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Russia raps UNESCO’s decision on Ukraine’s Odessa as ‘politically motivated’

UNESCO's headquarters in Paris

Russia has decried a decision by the United Nations' cultural agency, UNESCO, to add the historic center of the Ukrainian port city of Odesa to the list of World Heritage in Danger.

The Russian Foreign Ministry denounced the designation, saying the only threat to Odesa comes from the "nationalist regime in Ukraine" amid the war.

The Foreign Ministry said, "It was prepared hastily, without respecting the current high standards of UNESCO," calling the vote "politically motivated".

It delivered the rebuke in a statement after Moscow failed to postpone the vote, which was approved by only six votes in favor, one against, and 14 abstentions. The voting held at a UNESCO panel meeting in Paris on Wednesday.

UNESCO's Director-General Audrey Azoulay claimed the vote "reflects our collective determination to protect this city from greater destruction."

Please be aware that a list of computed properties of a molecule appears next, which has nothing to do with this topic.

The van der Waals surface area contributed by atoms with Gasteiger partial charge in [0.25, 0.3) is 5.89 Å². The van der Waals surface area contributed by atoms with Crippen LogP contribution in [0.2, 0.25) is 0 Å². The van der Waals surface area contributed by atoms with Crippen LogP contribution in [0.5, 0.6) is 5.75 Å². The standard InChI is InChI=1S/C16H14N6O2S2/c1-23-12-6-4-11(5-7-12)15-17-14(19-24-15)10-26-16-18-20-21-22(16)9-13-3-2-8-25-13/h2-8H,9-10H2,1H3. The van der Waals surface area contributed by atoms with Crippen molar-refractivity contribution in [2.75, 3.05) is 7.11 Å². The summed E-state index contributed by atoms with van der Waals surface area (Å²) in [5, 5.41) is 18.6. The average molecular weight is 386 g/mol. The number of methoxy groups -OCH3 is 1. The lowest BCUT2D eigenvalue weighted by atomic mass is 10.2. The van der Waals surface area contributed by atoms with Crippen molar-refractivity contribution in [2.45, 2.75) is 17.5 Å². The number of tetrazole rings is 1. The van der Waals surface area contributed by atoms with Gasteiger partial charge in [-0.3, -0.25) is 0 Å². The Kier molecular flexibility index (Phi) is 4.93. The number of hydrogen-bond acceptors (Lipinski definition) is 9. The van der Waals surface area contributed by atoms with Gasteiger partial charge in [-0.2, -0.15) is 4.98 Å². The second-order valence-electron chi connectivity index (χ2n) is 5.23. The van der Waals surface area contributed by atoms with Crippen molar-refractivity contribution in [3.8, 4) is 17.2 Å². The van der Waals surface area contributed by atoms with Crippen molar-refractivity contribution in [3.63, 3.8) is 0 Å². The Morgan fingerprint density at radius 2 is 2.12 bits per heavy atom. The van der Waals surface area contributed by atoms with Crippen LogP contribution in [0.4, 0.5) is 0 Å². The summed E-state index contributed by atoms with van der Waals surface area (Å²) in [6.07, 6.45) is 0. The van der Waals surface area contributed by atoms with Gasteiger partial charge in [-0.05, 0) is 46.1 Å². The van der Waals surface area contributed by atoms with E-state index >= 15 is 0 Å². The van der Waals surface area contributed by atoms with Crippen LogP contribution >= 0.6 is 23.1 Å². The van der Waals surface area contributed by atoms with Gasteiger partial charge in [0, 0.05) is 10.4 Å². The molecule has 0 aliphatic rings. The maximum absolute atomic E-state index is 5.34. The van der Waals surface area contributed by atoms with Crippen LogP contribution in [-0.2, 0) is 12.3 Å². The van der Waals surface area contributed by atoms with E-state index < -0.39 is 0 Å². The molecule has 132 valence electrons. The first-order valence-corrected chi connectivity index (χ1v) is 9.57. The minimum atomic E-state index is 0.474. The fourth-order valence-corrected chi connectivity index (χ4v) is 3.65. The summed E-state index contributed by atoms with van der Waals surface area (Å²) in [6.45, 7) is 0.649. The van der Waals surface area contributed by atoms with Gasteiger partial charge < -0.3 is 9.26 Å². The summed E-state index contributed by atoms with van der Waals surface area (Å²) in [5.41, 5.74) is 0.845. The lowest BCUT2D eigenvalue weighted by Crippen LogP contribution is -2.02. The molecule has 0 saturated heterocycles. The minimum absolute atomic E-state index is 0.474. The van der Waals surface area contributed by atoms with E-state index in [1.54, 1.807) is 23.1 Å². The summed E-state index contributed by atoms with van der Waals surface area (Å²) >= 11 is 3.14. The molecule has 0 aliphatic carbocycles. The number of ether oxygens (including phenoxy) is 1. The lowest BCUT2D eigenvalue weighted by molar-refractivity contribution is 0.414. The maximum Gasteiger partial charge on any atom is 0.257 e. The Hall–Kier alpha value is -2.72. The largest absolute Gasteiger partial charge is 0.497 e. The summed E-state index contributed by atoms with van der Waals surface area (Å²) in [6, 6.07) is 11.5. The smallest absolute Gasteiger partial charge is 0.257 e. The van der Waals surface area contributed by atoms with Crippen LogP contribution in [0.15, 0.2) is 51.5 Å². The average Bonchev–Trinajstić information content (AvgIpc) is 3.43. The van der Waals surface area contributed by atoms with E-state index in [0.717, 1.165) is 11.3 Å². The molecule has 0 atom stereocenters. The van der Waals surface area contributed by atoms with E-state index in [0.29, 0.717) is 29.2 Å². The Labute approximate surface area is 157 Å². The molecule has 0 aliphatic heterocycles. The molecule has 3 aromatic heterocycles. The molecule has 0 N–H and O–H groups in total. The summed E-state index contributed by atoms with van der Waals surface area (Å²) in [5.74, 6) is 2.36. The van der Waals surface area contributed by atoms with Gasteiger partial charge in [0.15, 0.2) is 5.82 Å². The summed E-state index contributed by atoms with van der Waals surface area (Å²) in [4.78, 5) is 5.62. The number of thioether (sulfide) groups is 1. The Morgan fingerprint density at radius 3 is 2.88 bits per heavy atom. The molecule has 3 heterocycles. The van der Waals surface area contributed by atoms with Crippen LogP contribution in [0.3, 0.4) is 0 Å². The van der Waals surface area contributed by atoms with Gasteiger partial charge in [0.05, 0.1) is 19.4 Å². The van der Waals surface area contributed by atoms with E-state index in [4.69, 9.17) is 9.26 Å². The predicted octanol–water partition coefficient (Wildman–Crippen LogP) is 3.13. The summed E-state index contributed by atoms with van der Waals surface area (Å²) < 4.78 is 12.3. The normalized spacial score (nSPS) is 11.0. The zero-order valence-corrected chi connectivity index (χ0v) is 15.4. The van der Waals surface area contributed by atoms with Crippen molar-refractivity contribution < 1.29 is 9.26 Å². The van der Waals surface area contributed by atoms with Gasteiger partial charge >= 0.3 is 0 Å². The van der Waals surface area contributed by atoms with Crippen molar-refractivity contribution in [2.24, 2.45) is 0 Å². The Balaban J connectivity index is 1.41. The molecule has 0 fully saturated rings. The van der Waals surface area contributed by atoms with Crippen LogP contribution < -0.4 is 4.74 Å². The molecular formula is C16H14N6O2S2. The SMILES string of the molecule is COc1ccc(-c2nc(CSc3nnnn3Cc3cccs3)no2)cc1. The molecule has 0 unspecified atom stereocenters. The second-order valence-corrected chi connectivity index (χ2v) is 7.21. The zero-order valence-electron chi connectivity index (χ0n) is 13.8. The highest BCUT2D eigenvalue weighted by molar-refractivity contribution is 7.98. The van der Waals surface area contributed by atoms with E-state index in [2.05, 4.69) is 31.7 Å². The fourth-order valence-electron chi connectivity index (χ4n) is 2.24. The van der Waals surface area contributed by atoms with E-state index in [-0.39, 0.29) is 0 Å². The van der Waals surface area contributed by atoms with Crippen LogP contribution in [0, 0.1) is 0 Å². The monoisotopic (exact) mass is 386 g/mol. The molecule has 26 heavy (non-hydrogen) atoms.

The Russian Foreign Ministry said it had no quarrel with the decision to celebrate and protect Odesa's legacy.

"But this requires a clarification that the sole threat to the city's rich history stems from Ukraine's nationalist regime which systematically destroys monuments to the founders and defenders of Odesa," it said in the statement.

It cited in particular a monument to Russian Empress Catherine the Great - widely reputed to be the city's founder - that was dismantled by an order of city authorities last year.

Russia started "the military campaign" in order to defend the pro-Russian population in the eastern Ukrainian regions of Luhansk and Donetsk against persecution by Kiev, and also to "de-Nazify" its neighbor.

Ukraine's war efforts are backed strongly by Kiev's Western allies, which have been arming the ex-Soviet republic with heavy weaponry since the start of the conflict.   

Moscow has said the West’s pumping Ukraine full of weapons would only prolong the conflict, and preclude dialog.

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